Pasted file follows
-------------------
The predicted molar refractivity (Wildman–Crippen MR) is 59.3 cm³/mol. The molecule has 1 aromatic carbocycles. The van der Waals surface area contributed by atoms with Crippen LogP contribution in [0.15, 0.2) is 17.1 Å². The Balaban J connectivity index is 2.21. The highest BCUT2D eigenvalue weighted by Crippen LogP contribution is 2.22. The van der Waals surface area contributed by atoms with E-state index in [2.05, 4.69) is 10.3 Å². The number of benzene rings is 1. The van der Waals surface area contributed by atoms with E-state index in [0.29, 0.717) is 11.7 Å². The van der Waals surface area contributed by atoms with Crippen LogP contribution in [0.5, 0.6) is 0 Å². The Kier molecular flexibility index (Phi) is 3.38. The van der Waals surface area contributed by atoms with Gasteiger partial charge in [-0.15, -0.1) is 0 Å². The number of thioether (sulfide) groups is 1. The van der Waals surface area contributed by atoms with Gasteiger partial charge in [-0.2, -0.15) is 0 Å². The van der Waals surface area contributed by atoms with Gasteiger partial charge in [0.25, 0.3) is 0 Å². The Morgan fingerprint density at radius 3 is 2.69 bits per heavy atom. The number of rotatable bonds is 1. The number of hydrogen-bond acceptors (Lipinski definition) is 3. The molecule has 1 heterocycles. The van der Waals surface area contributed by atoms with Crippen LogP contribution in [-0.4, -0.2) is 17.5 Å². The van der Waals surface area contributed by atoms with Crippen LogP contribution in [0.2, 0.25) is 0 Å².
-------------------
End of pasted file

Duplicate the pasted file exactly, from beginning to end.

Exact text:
The predicted molar refractivity (Wildman–Crippen MR) is 59.3 cm³/mol. The molecule has 1 aromatic carbocycles. The van der Waals surface area contributed by atoms with Crippen LogP contribution in [0.15, 0.2) is 17.1 Å². The Balaban J connectivity index is 2.21. The highest BCUT2D eigenvalue weighted by Crippen LogP contribution is 2.22. The van der Waals surface area contributed by atoms with E-state index in [2.05, 4.69) is 10.3 Å². The number of benzene rings is 1. The van der Waals surface area contributed by atoms with E-state index in [0.29, 0.717) is 11.7 Å². The van der Waals surface area contributed by atoms with Crippen LogP contribution in [0.5, 0.6) is 0 Å². The Kier molecular flexibility index (Phi) is 3.38. The van der Waals surface area contributed by atoms with Gasteiger partial charge in [-0.15, -0.1) is 0 Å². The number of thioether (sulfide) groups is 1. The van der Waals surface area contributed by atoms with Gasteiger partial charge in [-0.2, -0.15) is 0 Å². The van der Waals surface area contributed by atoms with Gasteiger partial charge in [0.25, 0.3) is 0 Å². The Morgan fingerprint density at radius 3 is 2.69 bits per heavy atom. The number of rotatable bonds is 1. The number of hydrogen-bond acceptors (Lipinski definition) is 3. The molecule has 1 heterocycles. The van der Waals surface area contributed by atoms with Crippen LogP contribution in [-0.4, -0.2) is 17.5 Å². The van der Waals surface area contributed by atoms with Crippen LogP contribution in [0.2, 0.25) is 0 Å².